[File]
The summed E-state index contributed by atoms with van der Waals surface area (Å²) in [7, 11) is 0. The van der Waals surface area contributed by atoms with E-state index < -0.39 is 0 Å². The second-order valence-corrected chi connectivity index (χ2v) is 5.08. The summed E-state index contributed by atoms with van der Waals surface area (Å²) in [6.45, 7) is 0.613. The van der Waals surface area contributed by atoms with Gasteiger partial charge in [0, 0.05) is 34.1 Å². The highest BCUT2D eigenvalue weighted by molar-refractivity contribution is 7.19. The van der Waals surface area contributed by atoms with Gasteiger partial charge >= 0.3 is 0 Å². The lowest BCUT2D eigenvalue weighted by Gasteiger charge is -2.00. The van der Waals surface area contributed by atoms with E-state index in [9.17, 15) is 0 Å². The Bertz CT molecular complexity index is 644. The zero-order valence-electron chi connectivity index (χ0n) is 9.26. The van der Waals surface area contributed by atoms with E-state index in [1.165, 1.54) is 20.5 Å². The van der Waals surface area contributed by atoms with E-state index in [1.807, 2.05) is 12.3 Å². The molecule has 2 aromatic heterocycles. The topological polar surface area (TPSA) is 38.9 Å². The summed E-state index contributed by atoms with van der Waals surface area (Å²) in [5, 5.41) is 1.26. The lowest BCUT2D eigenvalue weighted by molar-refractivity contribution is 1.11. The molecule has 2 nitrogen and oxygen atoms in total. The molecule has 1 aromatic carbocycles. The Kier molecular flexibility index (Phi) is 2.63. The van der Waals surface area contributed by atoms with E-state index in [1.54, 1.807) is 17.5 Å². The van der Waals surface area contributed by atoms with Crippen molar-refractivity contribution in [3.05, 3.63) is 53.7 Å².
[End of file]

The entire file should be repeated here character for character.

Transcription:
The summed E-state index contributed by atoms with van der Waals surface area (Å²) in [7, 11) is 0. The van der Waals surface area contributed by atoms with E-state index < -0.39 is 0 Å². The second-order valence-corrected chi connectivity index (χ2v) is 5.08. The summed E-state index contributed by atoms with van der Waals surface area (Å²) in [6.45, 7) is 0.613. The van der Waals surface area contributed by atoms with Gasteiger partial charge in [0, 0.05) is 34.1 Å². The highest BCUT2D eigenvalue weighted by molar-refractivity contribution is 7.19. The van der Waals surface area contributed by atoms with Gasteiger partial charge >= 0.3 is 0 Å². The lowest BCUT2D eigenvalue weighted by Gasteiger charge is -2.00. The van der Waals surface area contributed by atoms with E-state index in [9.17, 15) is 0 Å². The Bertz CT molecular complexity index is 644. The zero-order valence-electron chi connectivity index (χ0n) is 9.26. The van der Waals surface area contributed by atoms with E-state index in [1.165, 1.54) is 20.5 Å². The van der Waals surface area contributed by atoms with E-state index in [1.807, 2.05) is 12.3 Å². The molecule has 2 aromatic heterocycles. The topological polar surface area (TPSA) is 38.9 Å². The summed E-state index contributed by atoms with van der Waals surface area (Å²) in [5, 5.41) is 1.26. The lowest BCUT2D eigenvalue weighted by molar-refractivity contribution is 1.11. The molecule has 2 nitrogen and oxygen atoms in total. The molecule has 1 aromatic carbocycles. The Kier molecular flexibility index (Phi) is 2.63. The van der Waals surface area contributed by atoms with E-state index in [1.54, 1.807) is 17.5 Å². The van der Waals surface area contributed by atoms with Crippen molar-refractivity contribution in [3.05, 3.63) is 53.7 Å².